A man has become the first Illawarra person - and one of only a handful nationwide - to be convicted of trafficking drugs via an underground website.
Christopher Owen was yesterday jailed for a minimum 5½ years for selling large amounts of drugs via the Silk Road - an anonymous, online drug-trading website in which buyers pay for illegal substances using the Bitcoin virtual currency.
Wollongong District Court was told by the prosecution that Owen ran a "reasonably sophisticated" drug operation out of two rooms in his parents' Figtree home, shipping MDMA (ecstasy), the horse tranquiliser ketamine and methylamphetamine to customers across the country.
Police documents tendered to the court said police found various amounts of drugs organised in Australia Post envelopes when Owen was pulled over and his car searched in West Wollongong on April 27 last year.
The envelopes were addressed to different people across the country. Police also found more than $1000 cash and two mobile phones linked to Owen's drug deals in the car.
However, the full extent of the drug operation was not known until officers searched Owen's recently renovated bedroom.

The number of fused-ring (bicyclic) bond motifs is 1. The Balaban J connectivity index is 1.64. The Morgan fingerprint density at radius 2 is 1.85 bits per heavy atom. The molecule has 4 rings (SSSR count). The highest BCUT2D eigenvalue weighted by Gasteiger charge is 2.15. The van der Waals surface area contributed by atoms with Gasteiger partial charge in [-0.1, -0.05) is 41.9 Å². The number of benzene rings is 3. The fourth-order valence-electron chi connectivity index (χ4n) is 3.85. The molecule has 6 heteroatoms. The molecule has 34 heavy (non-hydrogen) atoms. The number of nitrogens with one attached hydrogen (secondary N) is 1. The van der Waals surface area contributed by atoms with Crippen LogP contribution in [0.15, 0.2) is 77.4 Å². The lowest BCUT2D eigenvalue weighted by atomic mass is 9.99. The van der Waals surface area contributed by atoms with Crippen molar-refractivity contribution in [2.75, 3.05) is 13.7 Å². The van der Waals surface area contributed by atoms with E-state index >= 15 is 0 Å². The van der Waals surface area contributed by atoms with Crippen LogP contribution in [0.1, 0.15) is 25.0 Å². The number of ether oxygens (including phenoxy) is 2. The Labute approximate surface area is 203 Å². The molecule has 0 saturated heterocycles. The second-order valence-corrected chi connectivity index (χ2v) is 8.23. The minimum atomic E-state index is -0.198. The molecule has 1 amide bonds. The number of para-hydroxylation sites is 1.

Inside, they found a "mini office" with computers, a safe, drugs, scales, cutting agents, about $14,000 in cash and a drug ledger with a record of transactions.
An examination of Owen's mobile phone revealed a user name and password for the Silk Road website, of which he was an active member for about two months.
An entry on the site spruiking Owen's wares promised "high quality crystal meth and high end MDMA".
"My goal is a happy customer, unlike most (not all) meth dealers you meet face to face," Owen wrote in an April 18, 2012, entry on the site.
The court heard records from the website showed Owen supplied 172 MDMA pills in 28 separate transactions from April 16 to April 26 last year, as well as shipping three packages of unknown drugs in separate transactions during the same period.
In return, he received 1689.49 "Bitcoin" - the equivalent of $8447.45.
The court heard that Owen became hooked on ice when he was 20 but managed to keep his addiction and drug operation a secret from his parents.
Judge Paul Conlon yesterday accepted that Owen had no prior criminal convictions, had good prospects of rehabilitation and had entered guilty pleas at the earliest opportunity, entitling him to a 25 per cent discount on his final sentence.
He ordered Owen to spend a minimum of 5½ years in jail with a further five years on parole.
With time already served, Owen will be eligible for parole on October 26, 2017.